Non-motor cues do not generate the perception of self-agency: A critique of cue-integration

Conscious Cogn. 2022 Aug;103:103359. doi: 10.1016/j.concog.2022.103359. Epub 2022 Jun 7.


How does one know that (s)he is the causal agent of their motor actions? Earlier theories of sense of agency have attributed the capacity for perception of self-agency to the comparator process of the motor-control/action system. However, with the advent of the findings implying a role of non-motor cues (like affective states, beliefs, primed concepts, and social instructions or previews of actions) in the sense of agency literature, the perception of self-agency is hypothesized to be generated even by non-motor cues (based on their relative reliability or weighting estimate); and, this theory is come to be known as the cue-integration of sense of agency. However, the cue-integration theory motivates skepticism about whether it is falsifiable and whether it is plausible that non-motor cues that are sensorily unrelated to typical sensory processes of self-agency have the capacity to produce a perception of self-agency. To substantiate this skepticism, I critically analyze the experimental operationalizations of cue-integration-with the (classic) vicarious agency experiment as a case study-to show that (1) the participants in these experiments are ambiguous about their causal agency over motor actions, (2) thus, these participants resort to reports of self-agency as heuristic judgments (under ambiguity) rather than due to cue-integration per se, and (3) there might not have occurred cue-integration based self-agency reports if these experimental operationalizations had eliminated ambiguity about the causal agency. Thus, I conclude that the reports of self-agency (observed in typical non-motor cues based cue-integration experiments) are not instances of perceptual effect-that are hypothesized to be produced by non-motor cues-but are of heuristic judgment effect.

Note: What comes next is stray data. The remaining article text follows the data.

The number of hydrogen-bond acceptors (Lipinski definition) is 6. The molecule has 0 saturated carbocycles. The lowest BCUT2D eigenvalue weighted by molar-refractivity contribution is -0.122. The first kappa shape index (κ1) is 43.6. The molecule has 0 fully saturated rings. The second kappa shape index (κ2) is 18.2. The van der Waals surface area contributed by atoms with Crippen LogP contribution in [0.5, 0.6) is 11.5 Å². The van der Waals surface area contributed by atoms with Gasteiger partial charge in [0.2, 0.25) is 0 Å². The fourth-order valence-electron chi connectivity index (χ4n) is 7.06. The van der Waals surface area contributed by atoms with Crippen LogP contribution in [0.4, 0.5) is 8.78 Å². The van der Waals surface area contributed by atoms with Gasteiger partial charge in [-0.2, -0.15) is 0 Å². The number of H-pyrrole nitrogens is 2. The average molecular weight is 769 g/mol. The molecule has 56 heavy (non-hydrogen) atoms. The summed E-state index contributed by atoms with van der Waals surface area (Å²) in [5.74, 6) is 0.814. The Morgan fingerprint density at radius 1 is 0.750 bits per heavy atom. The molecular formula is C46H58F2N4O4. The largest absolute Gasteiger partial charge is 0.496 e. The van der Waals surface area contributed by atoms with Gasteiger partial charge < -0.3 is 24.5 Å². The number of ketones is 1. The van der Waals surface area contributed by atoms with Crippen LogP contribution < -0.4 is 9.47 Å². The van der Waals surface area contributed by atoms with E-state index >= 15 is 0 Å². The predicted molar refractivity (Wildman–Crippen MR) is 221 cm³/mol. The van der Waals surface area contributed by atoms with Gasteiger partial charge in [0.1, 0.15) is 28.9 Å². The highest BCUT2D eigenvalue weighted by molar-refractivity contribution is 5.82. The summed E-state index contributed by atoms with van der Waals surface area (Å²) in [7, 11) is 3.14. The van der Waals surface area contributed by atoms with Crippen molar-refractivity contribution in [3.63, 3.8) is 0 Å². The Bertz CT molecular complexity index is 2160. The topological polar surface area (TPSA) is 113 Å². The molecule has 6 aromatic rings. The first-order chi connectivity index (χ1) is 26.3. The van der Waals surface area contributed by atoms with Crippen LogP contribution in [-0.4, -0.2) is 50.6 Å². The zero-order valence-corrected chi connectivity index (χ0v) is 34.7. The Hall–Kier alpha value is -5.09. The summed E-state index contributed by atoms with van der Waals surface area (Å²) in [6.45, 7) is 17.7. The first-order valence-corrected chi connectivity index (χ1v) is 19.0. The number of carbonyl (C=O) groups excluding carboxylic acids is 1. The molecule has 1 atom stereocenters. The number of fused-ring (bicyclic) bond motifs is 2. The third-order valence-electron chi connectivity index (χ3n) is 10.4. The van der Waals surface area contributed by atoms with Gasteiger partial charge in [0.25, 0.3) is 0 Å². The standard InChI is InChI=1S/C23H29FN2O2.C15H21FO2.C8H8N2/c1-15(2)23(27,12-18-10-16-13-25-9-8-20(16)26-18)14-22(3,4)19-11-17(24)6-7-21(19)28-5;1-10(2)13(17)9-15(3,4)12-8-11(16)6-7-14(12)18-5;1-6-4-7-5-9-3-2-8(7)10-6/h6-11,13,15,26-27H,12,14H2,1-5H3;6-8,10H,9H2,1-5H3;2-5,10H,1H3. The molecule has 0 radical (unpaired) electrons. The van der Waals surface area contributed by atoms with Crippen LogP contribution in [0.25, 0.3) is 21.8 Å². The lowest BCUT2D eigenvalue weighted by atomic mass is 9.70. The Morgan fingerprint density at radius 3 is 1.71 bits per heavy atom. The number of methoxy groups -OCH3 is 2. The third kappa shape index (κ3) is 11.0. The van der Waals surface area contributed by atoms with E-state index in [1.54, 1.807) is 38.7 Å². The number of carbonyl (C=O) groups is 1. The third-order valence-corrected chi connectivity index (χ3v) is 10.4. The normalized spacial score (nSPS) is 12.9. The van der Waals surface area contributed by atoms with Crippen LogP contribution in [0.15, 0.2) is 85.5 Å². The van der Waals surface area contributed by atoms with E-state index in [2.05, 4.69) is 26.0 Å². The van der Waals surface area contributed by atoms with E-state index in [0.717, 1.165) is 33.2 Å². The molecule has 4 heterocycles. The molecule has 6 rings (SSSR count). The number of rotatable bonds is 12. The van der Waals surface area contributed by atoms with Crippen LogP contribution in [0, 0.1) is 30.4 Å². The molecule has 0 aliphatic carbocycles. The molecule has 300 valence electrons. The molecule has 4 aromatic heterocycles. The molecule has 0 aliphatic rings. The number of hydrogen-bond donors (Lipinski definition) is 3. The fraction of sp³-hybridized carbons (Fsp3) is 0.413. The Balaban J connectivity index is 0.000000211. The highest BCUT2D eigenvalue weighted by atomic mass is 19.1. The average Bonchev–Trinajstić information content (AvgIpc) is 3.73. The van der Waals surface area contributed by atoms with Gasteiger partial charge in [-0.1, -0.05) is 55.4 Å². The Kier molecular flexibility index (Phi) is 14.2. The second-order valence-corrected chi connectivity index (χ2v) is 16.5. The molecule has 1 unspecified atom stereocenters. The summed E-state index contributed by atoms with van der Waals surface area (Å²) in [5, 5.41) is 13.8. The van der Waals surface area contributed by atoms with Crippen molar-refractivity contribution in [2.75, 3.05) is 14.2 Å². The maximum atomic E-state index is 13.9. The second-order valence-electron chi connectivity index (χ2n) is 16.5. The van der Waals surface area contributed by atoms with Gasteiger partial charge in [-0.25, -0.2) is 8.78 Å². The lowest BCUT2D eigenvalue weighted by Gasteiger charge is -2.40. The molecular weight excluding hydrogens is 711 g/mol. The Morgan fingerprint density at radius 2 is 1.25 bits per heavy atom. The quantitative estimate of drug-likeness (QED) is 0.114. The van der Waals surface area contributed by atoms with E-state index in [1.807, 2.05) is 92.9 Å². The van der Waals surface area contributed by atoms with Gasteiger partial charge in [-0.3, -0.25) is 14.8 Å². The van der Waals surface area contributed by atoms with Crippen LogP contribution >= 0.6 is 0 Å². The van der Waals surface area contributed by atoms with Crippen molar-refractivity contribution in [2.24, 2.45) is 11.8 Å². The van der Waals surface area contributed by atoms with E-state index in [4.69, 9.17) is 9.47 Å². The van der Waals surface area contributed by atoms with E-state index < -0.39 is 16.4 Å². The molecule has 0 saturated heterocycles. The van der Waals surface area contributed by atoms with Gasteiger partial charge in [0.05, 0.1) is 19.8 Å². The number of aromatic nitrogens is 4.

Keywords: Attribute substitution; Cue integration; Sense of agency; Uncertainty.

Publication types

  • Review

MeSH terms

  • Cues*
  • Humans
  • Judgment
  • Male
  • Perception
  • Psychomotor Performance*
  • Reproducibility of Results